1.The appellant places a single ground of appeal before this Court: that both the trial and first appellate court failed to observe that the sentence imposed was unconstitutional due to its mandatory nature.
2.The appellant was tried and convicted of the offence of defilement contrary to section 8(1) and 8(3) of the Sexual Offences Act. The particulars of the offence are that on the 19th day of August 2014 within Kakamega North District within Kakamega County intentionally caused his penis to penetrate the vagina of PW, a child aged 14 years. He was tried before the Senior Resident Magistrate’s Court in Butali, found guilty as charged, and sentenced to 20 years’ imprisonment. His appeal to the High Court was dismissed.
3.In his submissions, the appellant relies on the decision of the Supreme Court in Francis Karioko Muruatetu & another v Republic  eKLR (Muruatetu 1) to submit that mandatory minimum sentences are unconstitutional. He also cites the case of Christopher Ochieng v R (2018) eKLR to submit that this Court held mandatory minimum sentences to be unconstitutional. He pleads with this court to consider that “I pleaded guilty to this offence since I indeed committed the offence ignorantly. I am a first offender and remorseful for the offence committed.”
4.In submissions in response, the State, represented at the hearing of the appeal by learned Senior Principal Prosecution Counsel, Mr. Okango concedes the appeal on sentence. It is the respondent’s submission that while the decision in Muruatetu 1 does not apply to sexual offences cases, the exercise of judicial discretion in sentencing in sexual offences has been accepted since the decision of Odunga J (as he then was) in Maingi & 5 others v Director of Public Prosecutions & another (Petition E017 of 2021)  KEHC 13118 (KLR) (17 May 2022) (Judgment) and the decision of this Court in Joshua Gichuki Mwangi v R Nyeri Criminal Appeal No. 84 of 2015. Mr. Okango proposed at the hearing hereof that the appellant’s sentence be reduced to fifteen (15) years, taking into account the age of the appellant and that of his victim, which was fourteen (14) at the time of the offence.
5.We have considered the appellant’s appeal and his submissions in support. We have also considered the submissions of the State and its concession that in light of the emerging jurisprudence on the constitutionality of mandatory minimum sentences, this Court should reduce the appellant’s sentence to fifteen (15) years.
6.It is correct that there has been a change in jurisprudence with regard to mandatory sentencing. While the Muruatetu 1 decision does not apply to sexual offences cases in light of the directions of the Supreme Court issued in Muruatetu & another v Republic; Katiba Institute & 4 others (Amicus Curiae) (Petition 15 & 16 of 2015)  KESC 31 (KLR) (6 July 2021) (Directions), jurisprudence from this Court and the High Court now leans towards the exercise of judicial discretion in sentencing in cases where a mandatory minimum sentence is prescribed by statute. The Supreme Court is yet to pronounce itself on the issue.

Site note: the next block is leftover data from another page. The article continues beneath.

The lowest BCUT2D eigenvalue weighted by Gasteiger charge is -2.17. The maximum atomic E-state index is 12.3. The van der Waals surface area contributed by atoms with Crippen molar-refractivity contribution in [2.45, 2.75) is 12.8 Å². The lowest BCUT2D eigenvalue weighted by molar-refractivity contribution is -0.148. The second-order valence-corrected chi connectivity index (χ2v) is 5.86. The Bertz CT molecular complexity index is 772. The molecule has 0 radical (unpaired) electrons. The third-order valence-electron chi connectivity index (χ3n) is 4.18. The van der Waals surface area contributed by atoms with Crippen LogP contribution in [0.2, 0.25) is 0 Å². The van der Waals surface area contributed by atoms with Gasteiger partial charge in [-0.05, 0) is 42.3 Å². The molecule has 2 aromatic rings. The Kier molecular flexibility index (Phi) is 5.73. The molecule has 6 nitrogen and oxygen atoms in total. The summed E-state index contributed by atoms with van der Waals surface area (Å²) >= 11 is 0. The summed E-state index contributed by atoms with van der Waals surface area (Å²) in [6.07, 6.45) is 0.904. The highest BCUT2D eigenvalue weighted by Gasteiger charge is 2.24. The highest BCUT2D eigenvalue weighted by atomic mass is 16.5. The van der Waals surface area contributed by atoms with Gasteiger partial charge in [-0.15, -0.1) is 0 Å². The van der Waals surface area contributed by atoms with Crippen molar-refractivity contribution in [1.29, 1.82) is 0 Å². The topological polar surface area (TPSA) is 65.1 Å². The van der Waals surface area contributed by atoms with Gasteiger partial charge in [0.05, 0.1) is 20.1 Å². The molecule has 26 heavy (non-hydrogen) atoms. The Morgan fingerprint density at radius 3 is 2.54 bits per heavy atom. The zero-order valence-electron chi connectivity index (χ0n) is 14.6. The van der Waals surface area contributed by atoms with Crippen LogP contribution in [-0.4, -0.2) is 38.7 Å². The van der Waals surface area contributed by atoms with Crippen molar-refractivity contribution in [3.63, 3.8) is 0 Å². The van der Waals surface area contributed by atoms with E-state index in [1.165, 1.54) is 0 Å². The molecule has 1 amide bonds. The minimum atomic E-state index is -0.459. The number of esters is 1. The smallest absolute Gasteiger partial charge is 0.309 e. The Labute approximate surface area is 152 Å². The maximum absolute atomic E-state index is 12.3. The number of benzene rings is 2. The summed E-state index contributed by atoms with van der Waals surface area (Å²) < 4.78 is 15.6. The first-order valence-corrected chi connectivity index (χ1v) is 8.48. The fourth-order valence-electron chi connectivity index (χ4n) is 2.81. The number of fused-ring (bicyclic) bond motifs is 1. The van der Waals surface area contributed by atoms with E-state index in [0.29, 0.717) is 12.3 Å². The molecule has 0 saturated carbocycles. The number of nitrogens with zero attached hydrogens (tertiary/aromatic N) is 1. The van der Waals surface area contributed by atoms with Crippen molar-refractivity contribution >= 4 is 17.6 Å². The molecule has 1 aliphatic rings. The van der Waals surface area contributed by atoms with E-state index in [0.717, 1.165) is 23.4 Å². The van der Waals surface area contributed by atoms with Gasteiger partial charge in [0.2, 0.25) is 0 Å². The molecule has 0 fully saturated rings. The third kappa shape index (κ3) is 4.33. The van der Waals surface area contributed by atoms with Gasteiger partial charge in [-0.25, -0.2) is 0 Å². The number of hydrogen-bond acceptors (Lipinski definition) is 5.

7.In his decision in Edwin Wachira & Others v Republic- Petition No. 97 of 2021, Mativo J (as he then was) emphasized the need to consider the circumstances of each case in sentencing. The jurisprudence that has emerged is that while the minimum sentences under the Sexual Offences Act are not per se unconstitutional, courts have the discretion to impose an appropriate sentence, taking into account the circumstances of each case and the mitigation offered by the convicted person. As Mativo J expressed it in his decision in Edwin Wachira (supra):
8.In this case, we note that in his mitigation, the appellant stated that he was twenty years old, and a first offender. It would therefore appear that he may have been nineteen years old at the time of the offence. The survivor of his offence was a fourteen-year-old girl. This was not, however, a case of the so- called ‘Romeo and Juliet’ situation that has been the main concern and given impetus to reconsideration of the constitutionality of mandatory minimum sentences in offences under the Sexual Offences Act- see P O O (A Minor) v Director of Public Prosecutions & another  eKLR and Evans Wanjala Siibi v Republic (2019) eKLR.
9.The evidence before the trial court in this case shows that the appellant was a young man who, though he claimed ignorance in mitigation, followed a young girl and her younger siblings, grabbed her from behind, pulled her into a sugar plantation and defiled her, his violent acts underscored by the screams of her younger siblings. While he was a young man and a first offender, and though he claimed in mitigation that he acted ‘ignorantly’, he was past the age of majority, and it is difficult to excuse his conduct on the basis of ignorance: we would be doing very badly as a society if our young men are ignorant of the fact that it is not lawful and one would be severely punished if one stalks and violently forces oneself sexually on another.
10.In the circumstances, and taking into account the concession by the State, we hereby allow the appellant’s appeal only to the extent of reducing his sentence to fifteen years’ imprisonment, the sentence to run from the date of sentencing by the trial court.